Change is good

Yes, I’ve changed the appearance of this blog.  Once again.  What can I say?   I like change.   At least, change that I’ve initiated. 

Sound familiar?  Yes, over the past few years many of us have been through change that was not in our plan.   Our paradigm was shifted for us.  Our cheese was moved.  A natural response can be to hunker down and resist any further change.  However, this does not carry us forward. 

Rather, we can use the energy released by the initial change and channel it into further changes – changes we steer into taking us down the path we wish to go.  The vaccuum created by the loss of one thing is an opportunity for something else to rush in and fill it.  We can influence that process.  We do not have to be victims, sitting idly by. Instead we can take a moment, think about what we are really striving for and then take specific, productive action to fill the gaps. 

Change can give us a fresh perspective and help us to actually think differently.  The next time you want to think differently, change something – your environment, your schedule, your actions.   That’s what I did.  And I hope you like it!

Resolution check-in

So, how are you doing with your 2011 career resolutions?  Me?  Um, well…

Okay, I’m probably being a little hard on myself because I haven’t written much over the past couple weeks.  On the other hand, I’ve made progress on scheduling my time more efficiently.  Which is good, because I’ve been busy.  So keeping balance has been hard.  But I’ve been doing pretty well on connecting with people.  That brings us to two thumbs up and two thumbs down by my count. 

Now that I put it down in black and white, I feel a little better because I realize this is probably very reasonable.  We do not make steady, even progress every day, every week.  Growth and progress are made of fits and starts.  Taking a breath, and then moving forward again is the key.  Persistence = patience plus action.    And persistence is the key to success.   We’re a little over a month into the year.  If your efforts have been uneven, or perhaps trailed off altogether, now is the time to stop, take a breath, and then start again.


Resilience is a factor I had not built into my career wellness checkup, but after attending a seminar yesterday, I’m convinced I need to add it. Dr. Marnie Shanbhag, a licensed psychologist in the Orlando area, spoke about resilience – the characteristics and the effects of having it (or not). If there is any skill we cannot do without in this day and age, it’s resilience. Our work changes in innumerable ways both big and small on what seems like a daily basis. We live in a sea of uncertainty. This does not mean we must cling to our lifeboat, desperate for the winds to die down. We can do more than survive – we can thrive. But we can’t do it without resilience.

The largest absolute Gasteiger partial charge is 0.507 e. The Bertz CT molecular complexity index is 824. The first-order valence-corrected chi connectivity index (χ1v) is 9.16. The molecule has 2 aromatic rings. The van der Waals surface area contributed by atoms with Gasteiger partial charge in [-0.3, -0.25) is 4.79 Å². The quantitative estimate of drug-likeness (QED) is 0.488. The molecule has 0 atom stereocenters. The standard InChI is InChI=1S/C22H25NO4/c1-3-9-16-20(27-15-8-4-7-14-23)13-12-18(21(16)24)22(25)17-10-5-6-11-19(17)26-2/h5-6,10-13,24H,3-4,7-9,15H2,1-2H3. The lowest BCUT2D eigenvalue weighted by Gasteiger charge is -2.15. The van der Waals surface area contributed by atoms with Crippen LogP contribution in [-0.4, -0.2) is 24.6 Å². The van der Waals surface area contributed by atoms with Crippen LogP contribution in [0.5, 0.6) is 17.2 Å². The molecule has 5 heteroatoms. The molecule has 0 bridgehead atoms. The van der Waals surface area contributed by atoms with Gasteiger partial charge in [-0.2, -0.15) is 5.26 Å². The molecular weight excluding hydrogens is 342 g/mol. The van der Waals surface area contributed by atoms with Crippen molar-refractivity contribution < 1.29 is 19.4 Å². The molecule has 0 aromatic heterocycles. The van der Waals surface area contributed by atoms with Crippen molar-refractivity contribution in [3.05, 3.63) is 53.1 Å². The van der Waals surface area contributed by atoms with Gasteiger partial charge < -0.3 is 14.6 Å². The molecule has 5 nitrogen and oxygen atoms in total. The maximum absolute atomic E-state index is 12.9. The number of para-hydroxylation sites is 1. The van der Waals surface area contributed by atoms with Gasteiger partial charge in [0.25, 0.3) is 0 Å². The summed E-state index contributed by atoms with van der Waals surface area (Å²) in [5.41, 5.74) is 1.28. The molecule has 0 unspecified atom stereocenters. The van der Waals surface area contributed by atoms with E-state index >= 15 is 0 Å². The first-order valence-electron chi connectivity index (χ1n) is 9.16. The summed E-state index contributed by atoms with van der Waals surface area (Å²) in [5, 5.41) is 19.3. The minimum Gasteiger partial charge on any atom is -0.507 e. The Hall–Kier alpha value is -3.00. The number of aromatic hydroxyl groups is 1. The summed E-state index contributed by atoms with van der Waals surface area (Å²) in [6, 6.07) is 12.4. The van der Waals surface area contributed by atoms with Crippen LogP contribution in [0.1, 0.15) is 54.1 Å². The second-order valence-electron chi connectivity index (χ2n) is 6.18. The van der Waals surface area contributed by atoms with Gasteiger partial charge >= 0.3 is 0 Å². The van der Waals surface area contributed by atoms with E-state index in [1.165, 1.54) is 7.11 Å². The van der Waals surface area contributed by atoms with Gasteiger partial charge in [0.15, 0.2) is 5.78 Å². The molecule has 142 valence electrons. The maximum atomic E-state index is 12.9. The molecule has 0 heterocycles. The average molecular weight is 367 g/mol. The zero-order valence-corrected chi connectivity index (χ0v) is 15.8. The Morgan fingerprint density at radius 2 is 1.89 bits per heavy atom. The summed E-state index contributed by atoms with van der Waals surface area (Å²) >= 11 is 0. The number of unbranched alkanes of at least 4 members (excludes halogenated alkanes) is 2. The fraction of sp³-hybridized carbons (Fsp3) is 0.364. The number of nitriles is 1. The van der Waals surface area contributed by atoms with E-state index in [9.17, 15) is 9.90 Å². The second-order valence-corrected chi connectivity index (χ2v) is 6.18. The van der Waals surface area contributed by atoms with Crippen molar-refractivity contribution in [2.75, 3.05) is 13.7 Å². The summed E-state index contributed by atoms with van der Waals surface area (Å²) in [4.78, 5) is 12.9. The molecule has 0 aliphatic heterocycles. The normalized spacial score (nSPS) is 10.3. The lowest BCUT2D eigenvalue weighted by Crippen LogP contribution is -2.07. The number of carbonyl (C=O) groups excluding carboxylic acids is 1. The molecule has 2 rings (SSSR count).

The good news is, it can be developed like a muscle. To build resilience, Dr. Marnie says we can do a number of things. A few are:

1. Accept change as part of living
2. Avoid seeing crisis as insurmountable
3. Compartmentalize
4. Do something small to keep moving toward your goal
5. Begin to understand your thinking (observe when strong emotions are triggered, look for themes in why you are upset, identify the underlying belief or fear)
6. Challenge your thinking

I learned that lack of resilience is marked by an outsized emotional reaction to a situation, generally followed by ineffective action (or no action). Even in those moments we can build our resilience muscle by using calming techniques such as deep breathing or mental distraction techniques such as mathematics or naming games, and then challenging our thinking. Good exercises for challenging our thinking: “a more accurate way of seeing this is…” and “that’s not true because…”

As our careers change ever more rapidly and we must play a more active role in steering them, resilience will become a crucial skill. Practice building yours today.